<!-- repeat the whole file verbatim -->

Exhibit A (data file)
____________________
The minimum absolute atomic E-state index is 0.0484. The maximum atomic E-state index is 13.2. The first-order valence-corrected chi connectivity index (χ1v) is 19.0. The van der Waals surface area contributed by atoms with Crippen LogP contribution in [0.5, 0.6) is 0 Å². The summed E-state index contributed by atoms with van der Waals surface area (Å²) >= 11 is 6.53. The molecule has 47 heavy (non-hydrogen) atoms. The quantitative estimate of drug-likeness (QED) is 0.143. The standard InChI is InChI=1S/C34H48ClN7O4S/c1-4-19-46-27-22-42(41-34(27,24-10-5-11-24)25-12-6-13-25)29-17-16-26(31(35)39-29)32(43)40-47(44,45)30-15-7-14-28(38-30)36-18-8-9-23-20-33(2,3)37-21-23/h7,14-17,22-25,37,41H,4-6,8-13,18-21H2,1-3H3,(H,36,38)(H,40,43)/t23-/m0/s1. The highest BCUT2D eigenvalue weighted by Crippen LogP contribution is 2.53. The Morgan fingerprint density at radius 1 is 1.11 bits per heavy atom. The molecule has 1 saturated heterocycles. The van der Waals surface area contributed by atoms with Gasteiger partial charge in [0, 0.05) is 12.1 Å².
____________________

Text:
The minimum absolute atomic E-state index is 0.0484. The maximum atomic E-state index is 13.2. The first-order valence-corrected chi connectivity index (χ1v) is 19.0. The van der Waals surface area contributed by atoms with Crippen LogP contribution in [0.5, 0.6) is 0 Å². The summed E-state index contributed by atoms with van der Waals surface area (Å²) >= 11 is 6.53. The molecule has 47 heavy (non-hydrogen) atoms. The quantitative estimate of drug-likeness (QED) is 0.143. The standard InChI is InChI=1S/C34H48ClN7O4S/c1-4-19-46-27-22-42(41-34(27,24-10-5-11-24)25-12-6-13-25)29-17-16-26(31(35)39-29)32(43)40-47(44,45)30-15-7-14-28(38-30)36-18-8-9-23-20-33(2,3)37-21-23/h7,14-17,22-25,37,41H,4-6,8-13,18-21H2,1-3H3,(H,36,38)(H,40,43)/t23-/m0/s1. The highest BCUT2D eigenvalue weighted by Crippen LogP contribution is 2.53. The Morgan fingerprint density at radius 1 is 1.11 bits per heavy atom. The molecule has 1 saturated heterocycles. The van der Waals surface area contributed by atoms with Gasteiger partial charge in [0, 0.05) is 12.1 Å².